Sickle Cell Awareness Month: Reflections from a Health Equity Internship


September is Sickle Cell Awareness Month, designated to raise awareness about sickle cell disease (SCD), the most common inherited blood disorder in the United States. Affecting an estimated 90,000 to 100,000 Americans, SCD is a lifelong illness that can cause debilitating pain, infection, stroke and organ damage, and in some cases is life threatening.

The Centers for Disease Control and Prevention’s (CDC) Sickle Cell Data Collection (SCDC) program collects information about people with SCD to help communities, healthcare providers, policy makers, researchers, and federal, state and local health agencies better understand who has SCD, what their healthcare needs are and what barriers they face. SCDC data have been critical to identify the tools and resources needed for both healthcare providers and individuals living with SCD to promote better health outcomes.

As a Master of Public Health Student at the University of North Carolina Gillings School of Global Public Health, I served as an intern with the CDC Foundation’s Sickle Cell Data Collection Program, funded through the CDC. I worked on projects exploring the intersections of equity and accessibility of health communications in the field of SCD, including developing outreach materials and health education for SCD.

Through my internship I helped develop materials that will be used to promote both the SCDC program and health equity and community-based educational efforts for those living with SCD. By conducting a literature review on health communication strategies for SCD populations, I became aware of barriers to effective communication for SCD populations. While the review highlighted the limited amount of research and resources developed for those living with SCD compared to other chronic and genetic disorders, it helped me understand key strategies to develop and distribute messages and materials that can positively impact health outcomes for those living with SCD. Other projects including creating a database on resources and programs for immigrant and refugee populations living with SCD also provided a deeper understanding of the many challenges people with SCD experience in their daily lives.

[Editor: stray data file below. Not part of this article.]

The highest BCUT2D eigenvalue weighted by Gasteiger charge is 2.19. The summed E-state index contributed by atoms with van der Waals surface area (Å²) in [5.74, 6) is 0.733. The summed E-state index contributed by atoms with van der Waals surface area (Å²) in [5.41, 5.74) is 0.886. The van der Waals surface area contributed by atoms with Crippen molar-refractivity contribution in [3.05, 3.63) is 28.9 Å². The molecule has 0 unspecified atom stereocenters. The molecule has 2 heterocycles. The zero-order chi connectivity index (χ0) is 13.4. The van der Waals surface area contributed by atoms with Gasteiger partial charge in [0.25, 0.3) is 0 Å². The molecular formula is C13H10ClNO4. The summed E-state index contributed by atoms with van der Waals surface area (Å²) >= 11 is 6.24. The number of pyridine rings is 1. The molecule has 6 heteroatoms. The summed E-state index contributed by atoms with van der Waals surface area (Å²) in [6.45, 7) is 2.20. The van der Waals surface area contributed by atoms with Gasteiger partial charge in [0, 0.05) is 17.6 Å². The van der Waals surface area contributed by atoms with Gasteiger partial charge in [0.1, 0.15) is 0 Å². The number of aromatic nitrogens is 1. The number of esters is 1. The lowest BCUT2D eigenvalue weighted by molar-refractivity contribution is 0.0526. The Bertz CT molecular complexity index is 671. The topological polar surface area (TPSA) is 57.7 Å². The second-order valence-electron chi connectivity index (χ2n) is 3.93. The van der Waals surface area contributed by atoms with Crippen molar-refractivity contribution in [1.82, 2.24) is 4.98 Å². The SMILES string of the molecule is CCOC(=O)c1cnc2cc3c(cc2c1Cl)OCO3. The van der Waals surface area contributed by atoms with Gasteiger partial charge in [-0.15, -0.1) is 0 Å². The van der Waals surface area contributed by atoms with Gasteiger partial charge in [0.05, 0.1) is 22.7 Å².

People with SCD are often marginalized because of preconceived notions about this chronic disease. These are a few examples of how those with SCD are disfranchised in the medical community but also show the gaps in understanding, awareness and promotion of resources encouraging healthy outcomes for those living with SCD. In observation of Sickle Cell Awareness Month, the CDC Foundation is sharing resources and tools to raise awareness of SCD and provide support to those living with the disease.

Launching this month, the Stories of Sickle Cell project aims to highlight the unique identities of those living with SCD through a collection of photos, short stories and personal video interviews with members of the SCD community. People with SCD are more than just their disease and are multi-dimensional people with real passions, struggles, desires, needs, successes and failures. This project shares the personal experience of those living with SCD, advocates, academics and caregivers of those with SCD. To promote the Stories of Sickle Cell project, view the promotional toolkit here.

The Steps to Better Health Toolkit also launched two new guidelines this past year. Created through a partnership between CDC and the American Society for Hematology, the guidelines provide those living with SCD practical steps to manage their health. The toolkit for guidelines two and three focuses on making blood transfusions safer for those living with SCD along with tips for managing acute and chronic pain. While there is still much more to learn about SCD, developing key partnerships and disseminating the resources currently available are vital to promoting the health of those living with SCD. During Sickle Cell Awareness Month, please help us spread the word about SCD by sharing these resources through newsletters, web and social media.

Deborah Shoola is a CDC Foundation Noninfectious Disease intern with the Sickle Cell data collection program.